RA’s Daily Russia News Blast – Nov 17, 2017

TODAY: Novaya Gazeta office raided; Maltsev flees Russia; Justice Ministry flags 9 media outlets under “foreign agent” law, OSCE protests; WADA rules against RUSADA for third year running; Central Bank ready to withstand further sanctions; Gazprom raises donations to help patriotic theme parks; Medvedev to be replaced next year? 8th anniversary of Magnitsky death. 

The offices of independent investigative newspaper Novaya Gazette were raided yesterday by immigration police looking for a gay journalist whose asylum request was overturned; but strangely, Kremlin news channel Ren-TV reported on the raid before it had actually happened. Kremlin critic Vyacheslav Maltsev, charged with extremism for calling for a revolution to topple Vladimir Putin, says he is now a “political refugeehaving fled to Europe. The Justice Ministry has already flagged nine US-funded news outlets (including VOA and Radio Liberty) for potential addition to their list of media “foreign agents”. The OSCE’s media watchdog says the new foreign agents media laws are unacceptable and dangerous on both the US and Russian side. Moscow wants news website BuzzFeed to be investigated for publishing “anti-Russian propaganda” (aka a story covering an FBI investigation into alleged Russian money transfers to embassies).

The World Anti-Doping Agency (WADA) has ruled for the third year in a row that RUSADA, Russia’s anti-doping agency, is not up to international standards, putting pressure on the International Olympic Committee to bar Russia’s participation in the Winter Olympics next year. Duma lawmaker Alexey Pushov quipped, “WADA is the NATO of sports.” The Central Bank is ready with “sufficient tools” to withstand extended US sanctions if they are put in place. Gazprom raised its charitable donations by 60% this year, with the biggest beneficiary to be a chain of Kremlin and Orthodox Church-backed patriotic theme parks. Journalist Masha Gessen has won the US National Book Award for her book about totalitarianism.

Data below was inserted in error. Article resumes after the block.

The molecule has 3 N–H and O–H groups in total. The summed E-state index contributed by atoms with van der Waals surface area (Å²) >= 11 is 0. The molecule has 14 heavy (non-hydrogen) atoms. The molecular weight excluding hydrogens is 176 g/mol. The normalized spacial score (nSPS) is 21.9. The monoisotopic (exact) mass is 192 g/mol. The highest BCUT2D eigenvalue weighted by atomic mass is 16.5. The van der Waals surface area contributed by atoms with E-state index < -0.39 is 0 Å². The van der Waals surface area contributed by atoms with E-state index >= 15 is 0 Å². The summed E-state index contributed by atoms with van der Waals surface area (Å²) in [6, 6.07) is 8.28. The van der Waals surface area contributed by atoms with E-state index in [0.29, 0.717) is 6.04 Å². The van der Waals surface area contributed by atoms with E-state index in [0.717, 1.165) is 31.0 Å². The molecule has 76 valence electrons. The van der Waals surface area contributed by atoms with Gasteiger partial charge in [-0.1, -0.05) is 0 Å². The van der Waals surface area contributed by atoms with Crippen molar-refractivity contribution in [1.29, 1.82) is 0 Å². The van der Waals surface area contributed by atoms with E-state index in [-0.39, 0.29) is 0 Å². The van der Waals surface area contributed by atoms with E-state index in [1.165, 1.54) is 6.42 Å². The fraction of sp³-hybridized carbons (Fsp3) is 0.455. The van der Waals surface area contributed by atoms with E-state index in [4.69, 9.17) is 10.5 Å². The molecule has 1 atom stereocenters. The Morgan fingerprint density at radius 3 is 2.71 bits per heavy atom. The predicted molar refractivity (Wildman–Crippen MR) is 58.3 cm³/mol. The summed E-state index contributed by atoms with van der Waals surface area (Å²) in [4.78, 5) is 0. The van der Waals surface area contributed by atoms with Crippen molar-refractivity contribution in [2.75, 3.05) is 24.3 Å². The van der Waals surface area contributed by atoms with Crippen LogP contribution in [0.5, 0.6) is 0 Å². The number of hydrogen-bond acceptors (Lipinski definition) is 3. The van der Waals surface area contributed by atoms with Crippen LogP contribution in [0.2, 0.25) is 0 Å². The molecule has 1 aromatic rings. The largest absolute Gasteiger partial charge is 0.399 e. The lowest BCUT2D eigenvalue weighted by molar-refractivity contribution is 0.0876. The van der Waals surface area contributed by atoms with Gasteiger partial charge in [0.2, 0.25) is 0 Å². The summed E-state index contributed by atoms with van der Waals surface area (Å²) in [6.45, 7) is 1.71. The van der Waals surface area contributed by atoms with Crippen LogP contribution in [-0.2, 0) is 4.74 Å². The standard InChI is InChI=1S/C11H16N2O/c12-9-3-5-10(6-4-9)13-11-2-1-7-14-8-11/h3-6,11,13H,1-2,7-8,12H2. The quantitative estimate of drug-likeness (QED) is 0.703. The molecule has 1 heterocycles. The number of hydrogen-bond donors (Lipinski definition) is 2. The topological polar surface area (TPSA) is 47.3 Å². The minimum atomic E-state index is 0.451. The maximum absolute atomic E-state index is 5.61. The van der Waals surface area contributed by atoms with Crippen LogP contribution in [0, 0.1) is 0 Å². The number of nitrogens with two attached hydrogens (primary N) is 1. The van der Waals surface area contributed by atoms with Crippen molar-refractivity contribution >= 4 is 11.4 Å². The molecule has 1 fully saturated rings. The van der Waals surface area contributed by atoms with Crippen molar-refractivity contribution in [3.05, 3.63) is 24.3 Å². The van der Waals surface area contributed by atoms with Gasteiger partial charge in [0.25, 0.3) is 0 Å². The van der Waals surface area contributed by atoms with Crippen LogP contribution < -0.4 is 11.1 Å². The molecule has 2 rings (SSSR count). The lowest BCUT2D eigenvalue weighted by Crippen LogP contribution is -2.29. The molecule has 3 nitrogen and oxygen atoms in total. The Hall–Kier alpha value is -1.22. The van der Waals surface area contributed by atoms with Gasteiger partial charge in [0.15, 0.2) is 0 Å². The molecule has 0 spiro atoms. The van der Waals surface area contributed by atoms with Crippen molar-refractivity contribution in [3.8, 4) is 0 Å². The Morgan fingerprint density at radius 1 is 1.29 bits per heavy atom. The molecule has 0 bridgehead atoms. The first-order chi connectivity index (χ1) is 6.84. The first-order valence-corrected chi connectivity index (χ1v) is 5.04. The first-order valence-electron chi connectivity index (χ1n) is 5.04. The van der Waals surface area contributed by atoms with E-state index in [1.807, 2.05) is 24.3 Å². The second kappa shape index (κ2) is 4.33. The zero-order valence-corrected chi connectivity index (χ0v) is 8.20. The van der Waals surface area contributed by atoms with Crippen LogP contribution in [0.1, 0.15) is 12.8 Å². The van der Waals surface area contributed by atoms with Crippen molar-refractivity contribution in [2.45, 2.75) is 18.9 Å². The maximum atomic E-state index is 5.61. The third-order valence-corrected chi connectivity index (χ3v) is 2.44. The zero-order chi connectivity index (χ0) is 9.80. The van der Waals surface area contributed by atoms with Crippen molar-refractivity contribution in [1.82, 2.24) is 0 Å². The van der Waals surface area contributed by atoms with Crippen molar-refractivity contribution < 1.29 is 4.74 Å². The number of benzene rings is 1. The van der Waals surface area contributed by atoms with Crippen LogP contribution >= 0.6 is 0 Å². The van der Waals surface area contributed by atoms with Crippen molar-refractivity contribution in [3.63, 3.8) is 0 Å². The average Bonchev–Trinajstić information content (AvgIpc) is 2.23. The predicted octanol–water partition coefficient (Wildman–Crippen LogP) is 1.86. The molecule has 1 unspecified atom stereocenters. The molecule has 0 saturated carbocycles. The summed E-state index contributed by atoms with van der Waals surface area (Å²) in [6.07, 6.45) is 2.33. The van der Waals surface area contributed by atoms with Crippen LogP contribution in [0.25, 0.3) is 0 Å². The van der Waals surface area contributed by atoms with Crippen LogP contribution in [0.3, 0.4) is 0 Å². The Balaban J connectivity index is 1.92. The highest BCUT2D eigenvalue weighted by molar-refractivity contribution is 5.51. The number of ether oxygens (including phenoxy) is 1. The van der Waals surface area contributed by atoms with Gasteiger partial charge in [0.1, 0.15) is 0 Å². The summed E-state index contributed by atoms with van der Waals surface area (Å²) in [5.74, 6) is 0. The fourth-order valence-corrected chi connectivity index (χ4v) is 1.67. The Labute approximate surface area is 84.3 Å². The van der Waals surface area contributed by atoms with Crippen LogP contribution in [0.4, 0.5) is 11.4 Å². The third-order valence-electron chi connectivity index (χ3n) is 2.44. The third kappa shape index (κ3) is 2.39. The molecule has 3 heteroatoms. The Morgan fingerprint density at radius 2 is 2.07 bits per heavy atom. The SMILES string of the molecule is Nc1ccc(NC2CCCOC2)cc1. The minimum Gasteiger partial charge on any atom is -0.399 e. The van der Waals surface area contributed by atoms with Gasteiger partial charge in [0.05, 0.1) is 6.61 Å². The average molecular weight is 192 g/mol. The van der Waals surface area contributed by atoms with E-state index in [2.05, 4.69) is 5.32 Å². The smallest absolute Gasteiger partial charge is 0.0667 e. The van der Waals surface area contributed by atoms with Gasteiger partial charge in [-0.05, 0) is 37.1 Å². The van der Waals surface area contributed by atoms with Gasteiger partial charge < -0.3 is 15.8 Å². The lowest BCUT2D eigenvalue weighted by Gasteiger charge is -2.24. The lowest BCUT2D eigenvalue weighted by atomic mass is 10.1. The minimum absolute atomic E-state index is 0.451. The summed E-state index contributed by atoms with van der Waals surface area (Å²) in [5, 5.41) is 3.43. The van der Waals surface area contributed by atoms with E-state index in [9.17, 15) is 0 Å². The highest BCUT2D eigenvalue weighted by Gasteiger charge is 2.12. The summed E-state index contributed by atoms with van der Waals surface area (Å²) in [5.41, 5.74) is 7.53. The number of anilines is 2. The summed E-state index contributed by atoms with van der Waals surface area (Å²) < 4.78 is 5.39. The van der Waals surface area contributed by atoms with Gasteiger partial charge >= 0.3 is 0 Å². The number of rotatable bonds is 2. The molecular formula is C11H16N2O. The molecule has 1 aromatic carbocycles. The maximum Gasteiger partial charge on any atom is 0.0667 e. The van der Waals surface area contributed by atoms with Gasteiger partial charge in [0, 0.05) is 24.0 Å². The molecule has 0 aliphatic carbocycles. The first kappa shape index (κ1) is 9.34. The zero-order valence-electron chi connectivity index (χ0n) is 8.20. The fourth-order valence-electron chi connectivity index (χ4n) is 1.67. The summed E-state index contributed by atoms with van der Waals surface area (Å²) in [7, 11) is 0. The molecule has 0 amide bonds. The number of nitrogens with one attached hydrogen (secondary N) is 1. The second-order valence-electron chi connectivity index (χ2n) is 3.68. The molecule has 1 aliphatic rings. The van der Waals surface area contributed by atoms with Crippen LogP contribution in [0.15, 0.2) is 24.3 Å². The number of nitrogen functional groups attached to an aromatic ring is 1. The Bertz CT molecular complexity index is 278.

Although the Prime Minster in Russia is more of a “presidential henchman and scapegoat” than a genuine administrator, says the Moscow Times, it is worth noting that Dmitry Medvedev will very likely be replaced next year due to his having become “something of a liability”. Some are speculating that he will run for President again. Opposition leader Alexei Navalny’s Telegram messaging app channel gained almost 30,000 subscribers in less than 24 hours when he signed up for the first time this week. Yesterday was the eighth anniversary of the murder in pretrial detention of lawyer Sergei Magnitsky, who had uncovered a vast tax-fraud scheme perpetrated by officials.

PHOTO: Russia’s President Vladimir Putin and Prime Minister Dmitry Medvedev are reflected in a mirror while visiting the Resurrection New Jerusalem Monastery at Istra, outside Moscow, Russia. Sputnik/Ekaterina Shtukina/Pool via REUTERS